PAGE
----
Walk highlights safety concerns

Students, faculty and administrative leaders came together to participate in the biannual Campus Safety Walk on the evening of Tuesday, Nov. 8. The event allowed members of the Tech community to review the effectiveness of current security measures and identify immediate issues that could create dangerous conditions for students.

The participants assembled at Crecine Residence Hall plaza and proceeded to make their way from West to East Campus, following a route frequently taken by students. The event served as a forum for discussion as students and administrators were encouraged to voice any safety risks they observed and make suggestions for improvements.

“I’d say that this was the most successful walk we’ve had in recent semesters…we had a great turnout, and this positive collaboration is really important because there’s always a fine line when dealing with jurisdiction for safety measures in different areas of campus,” said Eran Mordel, Vice President of Campus Affairs.

Officers from the Georgia Tech Police Department (GTPD) were in attendance, ready to answer questions and address strategies for improving crime prevention on campus. During the introduction, GTPD Deputy Chief of Police Robert Connolly discussed two new resource systems known as Smart911 and Rave Guardian. These mobile safety applications are expected to become available to Tech students later this year, providing campus police with information that will enable faster response to emergency situations.

Exterior lighting was a major topic of interest during the walk. With over 2,000 pole lights under the responsibility of Facilities Operations and Maintenance according to the 2006-2010 Utilities & Energy (U&E) Electrical Items Report, the walk keeps Facilities abreast of the need to install more lighting and trim trees that may be obstructing light posts around campus.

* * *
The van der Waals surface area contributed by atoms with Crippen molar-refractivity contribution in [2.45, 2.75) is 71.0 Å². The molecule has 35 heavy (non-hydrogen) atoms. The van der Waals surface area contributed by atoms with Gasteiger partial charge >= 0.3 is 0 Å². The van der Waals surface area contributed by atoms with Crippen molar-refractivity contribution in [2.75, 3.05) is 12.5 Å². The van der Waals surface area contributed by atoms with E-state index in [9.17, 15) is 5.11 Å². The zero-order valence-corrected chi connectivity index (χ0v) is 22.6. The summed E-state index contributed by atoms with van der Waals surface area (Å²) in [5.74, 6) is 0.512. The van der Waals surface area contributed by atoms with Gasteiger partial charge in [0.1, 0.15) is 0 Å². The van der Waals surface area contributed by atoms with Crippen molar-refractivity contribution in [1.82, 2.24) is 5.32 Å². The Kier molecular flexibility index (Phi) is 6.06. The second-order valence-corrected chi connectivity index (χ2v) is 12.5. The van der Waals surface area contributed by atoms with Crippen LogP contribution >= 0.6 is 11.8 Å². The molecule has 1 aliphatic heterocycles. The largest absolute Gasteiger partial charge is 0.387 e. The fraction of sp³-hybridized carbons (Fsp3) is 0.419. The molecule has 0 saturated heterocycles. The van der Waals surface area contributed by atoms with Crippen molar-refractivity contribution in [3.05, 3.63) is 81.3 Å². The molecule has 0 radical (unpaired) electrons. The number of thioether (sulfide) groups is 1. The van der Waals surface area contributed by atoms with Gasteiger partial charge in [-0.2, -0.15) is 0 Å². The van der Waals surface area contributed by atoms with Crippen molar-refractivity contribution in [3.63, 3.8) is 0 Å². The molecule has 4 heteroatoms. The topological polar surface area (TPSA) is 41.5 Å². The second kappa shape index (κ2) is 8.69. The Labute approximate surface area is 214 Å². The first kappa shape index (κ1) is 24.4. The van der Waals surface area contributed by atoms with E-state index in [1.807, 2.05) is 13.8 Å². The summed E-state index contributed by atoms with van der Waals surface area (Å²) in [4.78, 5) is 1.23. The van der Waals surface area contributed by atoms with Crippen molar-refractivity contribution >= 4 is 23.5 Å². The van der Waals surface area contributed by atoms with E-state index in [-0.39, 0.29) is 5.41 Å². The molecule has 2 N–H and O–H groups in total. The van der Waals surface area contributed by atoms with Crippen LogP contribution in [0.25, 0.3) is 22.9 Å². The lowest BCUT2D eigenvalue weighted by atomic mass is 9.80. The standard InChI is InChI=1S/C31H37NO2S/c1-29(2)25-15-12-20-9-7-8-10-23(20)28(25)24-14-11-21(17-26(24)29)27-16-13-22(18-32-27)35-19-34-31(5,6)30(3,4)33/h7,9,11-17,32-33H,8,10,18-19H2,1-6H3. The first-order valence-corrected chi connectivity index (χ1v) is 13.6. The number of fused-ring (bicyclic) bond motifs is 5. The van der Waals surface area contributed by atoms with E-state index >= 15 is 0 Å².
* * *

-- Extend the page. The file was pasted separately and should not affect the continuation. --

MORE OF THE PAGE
“These walk-arounds are very beneficial because many of the changes we’ve made in the past are a result of the problems we see out here,” said Warren Page, Director of Facilities Operations and Maintenance.

A significant change that was made as a result of the Campus Safety Walk was undertaken by U&E to install identification tags with phone numbers on light poles across campus. Calls reporting any inoperative lights will reach the U&E maintenance shop directly, who will respond to make the repairs. A computer system was also created in addition to monthly routine inspections, both which evaluate the timing, sensors and activation of exterior lighting.

Emergency blue light telephones were another improvement put in place for the protection of students. The area surrounding the Skiles Building was designated one of the most improved areas of campus in the past year, with greater visibility, lighting and the presence of these blue light emergency telephones. However, it was noted during the walk that signage may be needed to alert students to the location of emergency telephones at each dormitory on Techwood Dr.

“It’s important for students and administrators to be aware of places where safety is a concern, because administrators are the people making sure that our campus is safe and students are the ones who really experience it,” said Kevin Hopkins, a committee member for SGA Planning and Development and a third-year IE major.

SGA members, GTPD and the administration are emphasizing a culture change on campus, encouraging students to be mindful of the safety of other students and their property. This includes urging students to call the police if they witness a crime, to intervene if appropriate and communicate their concerns with other students.

Each Clery Safety Act includes a warning for students, encouraging them to avoid traveling alone and encouraging them to report any suspicious activity that is seen in or around campus. Students should travel in groups, and avoid dark areas without sufficient lighting.

“Students can improve overall safety on campus simply by talking to other students …it’s important they understand that they are also personally responsible for their safety and be prepared and aware of the risks,” said Kenneth Hughes, Committee Chair for SGA Planning and Development and fourth-year BC major.